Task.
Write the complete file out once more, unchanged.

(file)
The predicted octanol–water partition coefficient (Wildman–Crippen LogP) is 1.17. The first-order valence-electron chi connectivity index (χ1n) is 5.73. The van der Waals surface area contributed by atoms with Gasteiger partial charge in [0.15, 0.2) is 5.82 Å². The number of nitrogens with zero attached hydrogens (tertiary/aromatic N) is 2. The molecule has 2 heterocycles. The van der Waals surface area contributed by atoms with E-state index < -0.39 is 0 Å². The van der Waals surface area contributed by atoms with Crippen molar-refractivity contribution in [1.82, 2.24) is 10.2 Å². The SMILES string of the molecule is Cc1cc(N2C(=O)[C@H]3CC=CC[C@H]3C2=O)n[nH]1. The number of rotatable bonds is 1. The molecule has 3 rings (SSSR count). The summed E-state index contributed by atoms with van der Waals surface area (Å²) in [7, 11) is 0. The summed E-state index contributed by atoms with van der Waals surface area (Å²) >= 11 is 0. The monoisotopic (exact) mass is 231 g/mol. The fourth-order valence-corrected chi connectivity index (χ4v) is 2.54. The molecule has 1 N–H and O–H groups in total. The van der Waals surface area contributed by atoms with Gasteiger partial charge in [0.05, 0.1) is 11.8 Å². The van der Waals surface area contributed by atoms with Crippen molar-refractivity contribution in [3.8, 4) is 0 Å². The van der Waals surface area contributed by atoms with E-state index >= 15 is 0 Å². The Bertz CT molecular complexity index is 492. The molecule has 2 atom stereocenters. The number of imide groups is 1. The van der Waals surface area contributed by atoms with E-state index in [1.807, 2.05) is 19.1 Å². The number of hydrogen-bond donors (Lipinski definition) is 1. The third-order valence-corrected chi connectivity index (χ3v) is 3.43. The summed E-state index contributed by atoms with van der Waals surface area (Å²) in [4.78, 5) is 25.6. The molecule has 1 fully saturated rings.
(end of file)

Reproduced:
The predicted octanol–water partition coefficient (Wildman–Crippen LogP) is 1.17. The first-order valence-electron chi connectivity index (χ1n) is 5.73. The van der Waals surface area contributed by atoms with Gasteiger partial charge in [0.15, 0.2) is 5.82 Å². The number of nitrogens with zero attached hydrogens (tertiary/aromatic N) is 2. The molecule has 2 heterocycles. The van der Waals surface area contributed by atoms with E-state index < -0.39 is 0 Å². The van der Waals surface area contributed by atoms with Crippen molar-refractivity contribution in [1.82, 2.24) is 10.2 Å². The SMILES string of the molecule is Cc1cc(N2C(=O)[C@H]3CC=CC[C@H]3C2=O)n[nH]1. The number of rotatable bonds is 1. The molecule has 3 rings (SSSR count). The summed E-state index contributed by atoms with van der Waals surface area (Å²) in [7, 11) is 0. The summed E-state index contributed by atoms with van der Waals surface area (Å²) >= 11 is 0. The monoisotopic (exact) mass is 231 g/mol. The fourth-order valence-corrected chi connectivity index (χ4v) is 2.54. The molecule has 1 N–H and O–H groups in total. The van der Waals surface area contributed by atoms with Gasteiger partial charge in [0.05, 0.1) is 11.8 Å². The van der Waals surface area contributed by atoms with Crippen molar-refractivity contribution in [3.8, 4) is 0 Å². The van der Waals surface area contributed by atoms with E-state index >= 15 is 0 Å². The Bertz CT molecular complexity index is 492. The molecule has 2 atom stereocenters. The number of imide groups is 1. The van der Waals surface area contributed by atoms with E-state index in [1.807, 2.05) is 19.1 Å². The number of hydrogen-bond donors (Lipinski definition) is 1. The third-order valence-corrected chi connectivity index (χ3v) is 3.43. The summed E-state index contributed by atoms with van der Waals surface area (Å²) in [4.78, 5) is 25.6. The molecule has 1 fully saturated rings.